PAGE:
Evaluators interested in anything related to developmental evaluation and equity should pay attention to Carolyn (http://www.camman-evaluation.com/). I also love the ARTD blog (https://www.artd.com.au/read/our-blog/). They’ve been putting out highly practical content that speaks to how organisations can (and should) adapt their M&E during the COVID-19 crisis. The same is true for Feedback Labs (https://feedbacklabs.org/blog/).
Marianne Brittijn is a Monitoring & Evaluation (M&E) practitioner in the development and social justice sector. She conducts external evaluations (ideally participatory and developmental ones), develops organisational M&E systems and facilitates M&E training courses. In addition to her consultancy, she works as a part-time PMEL Officer for CORC and the South African Shack Dwellers International Alliance.
Section II: Eval Central Bloggers
All of the bloggers in this section can be followed via Eval Central.
In order to be part of the main Eval Central blog feed I require permission from the blogger. If you have a blog that you want included, you can submit it for consideration.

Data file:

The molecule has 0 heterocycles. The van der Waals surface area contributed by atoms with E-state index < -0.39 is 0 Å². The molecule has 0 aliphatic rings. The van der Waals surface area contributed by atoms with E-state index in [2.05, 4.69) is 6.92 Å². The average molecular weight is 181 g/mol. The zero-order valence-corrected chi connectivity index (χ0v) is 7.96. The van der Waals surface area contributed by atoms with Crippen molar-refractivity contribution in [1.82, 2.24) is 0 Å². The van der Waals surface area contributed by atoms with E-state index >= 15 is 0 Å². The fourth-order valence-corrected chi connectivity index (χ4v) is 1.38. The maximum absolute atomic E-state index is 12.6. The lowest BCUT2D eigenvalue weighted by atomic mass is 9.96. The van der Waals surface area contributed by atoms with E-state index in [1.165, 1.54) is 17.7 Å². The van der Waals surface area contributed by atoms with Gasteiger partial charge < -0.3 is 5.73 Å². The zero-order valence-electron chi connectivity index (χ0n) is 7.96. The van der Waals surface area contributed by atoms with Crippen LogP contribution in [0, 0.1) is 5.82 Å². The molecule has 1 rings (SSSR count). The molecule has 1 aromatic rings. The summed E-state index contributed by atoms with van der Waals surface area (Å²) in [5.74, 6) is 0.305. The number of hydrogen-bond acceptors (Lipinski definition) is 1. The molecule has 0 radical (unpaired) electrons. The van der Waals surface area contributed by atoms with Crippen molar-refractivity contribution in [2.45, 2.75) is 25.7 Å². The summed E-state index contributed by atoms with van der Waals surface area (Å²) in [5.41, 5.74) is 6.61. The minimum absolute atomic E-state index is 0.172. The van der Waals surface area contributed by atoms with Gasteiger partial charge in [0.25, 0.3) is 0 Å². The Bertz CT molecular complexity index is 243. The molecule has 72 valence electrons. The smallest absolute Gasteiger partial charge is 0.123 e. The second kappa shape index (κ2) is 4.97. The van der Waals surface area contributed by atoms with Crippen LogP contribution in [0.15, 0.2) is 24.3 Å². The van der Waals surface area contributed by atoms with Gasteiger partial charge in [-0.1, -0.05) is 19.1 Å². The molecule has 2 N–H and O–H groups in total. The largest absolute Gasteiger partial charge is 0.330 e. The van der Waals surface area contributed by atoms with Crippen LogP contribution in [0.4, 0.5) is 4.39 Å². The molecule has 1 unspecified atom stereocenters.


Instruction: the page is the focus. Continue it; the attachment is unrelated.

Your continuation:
I also included myself, because it felt weird not to include myself. Although it also felt weird including myself. I ended up just highlighting a really old blog post (circa 2012).
It’s not always easy to measure the impact of family and community engagement efforts. Some aspects of education — like test scores or report card grades — (notwithstanding the wide variety of controversies around their use) are pretty straightforward to measure. They’re already quantified. They’re known entities. We can tell that story. But when we talk about measuring the impact of, say, a super successful family science night, our minds go blank.What Will Be Your Story?
Ann K Emery
We also wanted the information to be actionable (duh). We wanted to design a one-page meeting handout that was not only clear but would also give the leaders something to talk about together.How to aggregate information across sites.
Ann W Price
That’s why I find logic models so darn helpful. They may be despised by some, but I believe they are despised because they are oftentimes overly complicated. (I certainly have been guilty of creating a few that were way too complicated myself). But I have experienced over and over again a situation in which the program staff and leaders just knew they could explain their program clearly. Until we went through a logic model process, and they couldn’t.A Failure to Plan…You Know the Rest of the Story